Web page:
Crucifix
© Global Look Press/ Hauke-Christian Dittrich
All institutions stagnate over time. But if the original inspiration contains enough universal truth, it can survive the centuries. This seems to be the case with Christianity. Despite millions of Christians who believe all they have to do is verbally profess their faith in their Lord Jesus Christ, a much deeper understanding of the human condition and each individual's capacity for transformation remains just waiting to be rediscovered. Troels Engberg-Pedersen is just one of the scholars of early Christianity to have mined Christianity's earliest texts - the letters of Paul - for insights into what they actually meant - and still mean - for those with eyes to see.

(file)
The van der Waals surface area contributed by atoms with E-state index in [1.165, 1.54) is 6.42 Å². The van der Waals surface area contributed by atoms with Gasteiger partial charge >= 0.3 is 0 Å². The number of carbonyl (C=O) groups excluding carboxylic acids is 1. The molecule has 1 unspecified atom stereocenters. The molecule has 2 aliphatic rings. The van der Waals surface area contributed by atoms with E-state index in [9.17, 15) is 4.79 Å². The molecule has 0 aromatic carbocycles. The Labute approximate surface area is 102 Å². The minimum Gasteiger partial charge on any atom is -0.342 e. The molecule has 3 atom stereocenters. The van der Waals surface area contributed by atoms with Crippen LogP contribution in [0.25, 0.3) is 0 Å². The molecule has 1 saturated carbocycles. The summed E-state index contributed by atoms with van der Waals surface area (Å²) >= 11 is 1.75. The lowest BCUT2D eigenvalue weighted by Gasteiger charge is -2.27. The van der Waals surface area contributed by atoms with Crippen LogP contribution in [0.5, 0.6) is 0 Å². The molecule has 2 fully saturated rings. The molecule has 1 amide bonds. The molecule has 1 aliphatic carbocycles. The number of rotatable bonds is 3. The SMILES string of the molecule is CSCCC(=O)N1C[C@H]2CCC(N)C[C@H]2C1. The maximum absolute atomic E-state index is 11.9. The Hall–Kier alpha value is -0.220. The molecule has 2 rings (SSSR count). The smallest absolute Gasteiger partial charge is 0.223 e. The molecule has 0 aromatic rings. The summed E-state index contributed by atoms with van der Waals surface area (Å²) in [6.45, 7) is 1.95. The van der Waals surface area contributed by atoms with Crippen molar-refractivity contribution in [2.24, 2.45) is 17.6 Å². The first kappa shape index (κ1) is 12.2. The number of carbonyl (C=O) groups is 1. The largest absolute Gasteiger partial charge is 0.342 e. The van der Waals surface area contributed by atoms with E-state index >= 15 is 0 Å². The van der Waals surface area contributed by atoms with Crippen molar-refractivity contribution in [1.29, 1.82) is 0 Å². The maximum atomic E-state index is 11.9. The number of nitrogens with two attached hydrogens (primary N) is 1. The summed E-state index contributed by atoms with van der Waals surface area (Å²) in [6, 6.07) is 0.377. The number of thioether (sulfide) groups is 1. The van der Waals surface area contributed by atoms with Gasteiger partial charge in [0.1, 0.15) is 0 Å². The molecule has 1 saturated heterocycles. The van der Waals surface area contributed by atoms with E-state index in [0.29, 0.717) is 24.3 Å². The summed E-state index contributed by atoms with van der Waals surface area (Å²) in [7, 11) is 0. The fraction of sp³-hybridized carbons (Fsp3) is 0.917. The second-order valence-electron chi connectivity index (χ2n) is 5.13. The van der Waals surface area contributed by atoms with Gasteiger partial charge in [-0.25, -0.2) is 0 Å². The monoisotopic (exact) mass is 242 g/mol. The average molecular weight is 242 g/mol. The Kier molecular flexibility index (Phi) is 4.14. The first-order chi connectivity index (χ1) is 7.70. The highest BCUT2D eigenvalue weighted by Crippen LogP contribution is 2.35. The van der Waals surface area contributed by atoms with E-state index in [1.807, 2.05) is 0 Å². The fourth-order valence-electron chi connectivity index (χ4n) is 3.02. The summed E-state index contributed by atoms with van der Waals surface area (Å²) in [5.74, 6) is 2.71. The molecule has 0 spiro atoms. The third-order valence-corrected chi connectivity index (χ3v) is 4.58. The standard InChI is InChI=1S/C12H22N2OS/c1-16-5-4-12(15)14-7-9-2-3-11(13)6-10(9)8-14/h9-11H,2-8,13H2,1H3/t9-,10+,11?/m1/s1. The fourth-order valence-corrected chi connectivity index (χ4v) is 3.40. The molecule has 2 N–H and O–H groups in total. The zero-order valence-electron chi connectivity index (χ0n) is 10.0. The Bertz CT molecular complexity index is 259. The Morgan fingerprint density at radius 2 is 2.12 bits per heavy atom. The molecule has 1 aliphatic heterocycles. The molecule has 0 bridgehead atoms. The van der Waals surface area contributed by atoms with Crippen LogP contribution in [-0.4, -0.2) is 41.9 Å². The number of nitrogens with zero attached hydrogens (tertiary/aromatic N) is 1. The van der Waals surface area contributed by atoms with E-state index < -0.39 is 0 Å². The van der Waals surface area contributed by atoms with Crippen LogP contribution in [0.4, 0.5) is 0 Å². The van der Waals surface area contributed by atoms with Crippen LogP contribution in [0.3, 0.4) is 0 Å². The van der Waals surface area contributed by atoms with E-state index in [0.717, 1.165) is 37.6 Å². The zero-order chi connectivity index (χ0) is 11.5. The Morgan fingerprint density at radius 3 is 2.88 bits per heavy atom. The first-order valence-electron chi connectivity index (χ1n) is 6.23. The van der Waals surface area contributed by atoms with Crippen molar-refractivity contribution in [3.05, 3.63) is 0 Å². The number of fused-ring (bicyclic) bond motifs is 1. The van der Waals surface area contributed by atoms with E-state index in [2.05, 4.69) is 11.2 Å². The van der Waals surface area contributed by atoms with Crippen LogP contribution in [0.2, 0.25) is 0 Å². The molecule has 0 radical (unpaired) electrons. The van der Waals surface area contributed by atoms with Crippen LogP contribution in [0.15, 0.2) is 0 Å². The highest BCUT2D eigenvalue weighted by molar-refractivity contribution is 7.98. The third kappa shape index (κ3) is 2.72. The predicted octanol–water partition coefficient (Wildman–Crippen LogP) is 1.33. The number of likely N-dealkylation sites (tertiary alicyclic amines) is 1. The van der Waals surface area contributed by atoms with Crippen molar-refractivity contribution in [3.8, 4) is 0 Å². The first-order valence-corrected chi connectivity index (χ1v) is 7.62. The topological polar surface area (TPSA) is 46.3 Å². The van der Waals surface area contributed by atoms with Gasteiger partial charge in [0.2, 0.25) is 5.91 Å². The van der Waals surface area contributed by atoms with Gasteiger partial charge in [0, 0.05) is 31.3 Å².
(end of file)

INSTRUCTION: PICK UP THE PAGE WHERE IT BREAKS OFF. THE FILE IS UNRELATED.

The shape of Paul's thought has much in common with the philosophy of Stoicism. Not only does it provide a pathway of transformation - it presents a vision of the world imbued with meaning and responsibility. In a time when identity politics is on the rise, perhaps it is time to rediscover the values at the root of our civilization. Paul's Christianity was the anti-identity politics of its time. His message was simple, practical, and effective: bear your suffering, act with responsibility and meaning, and consider others interests, not just your own. In short, crucify your old self so that a better self can be born.

Today on the Truth Perspective we look at the Stoic-like roots of Paul's thought and how it fits into a wider worldview where meaning is not only possible, but real.

Running Time: 01:28:09

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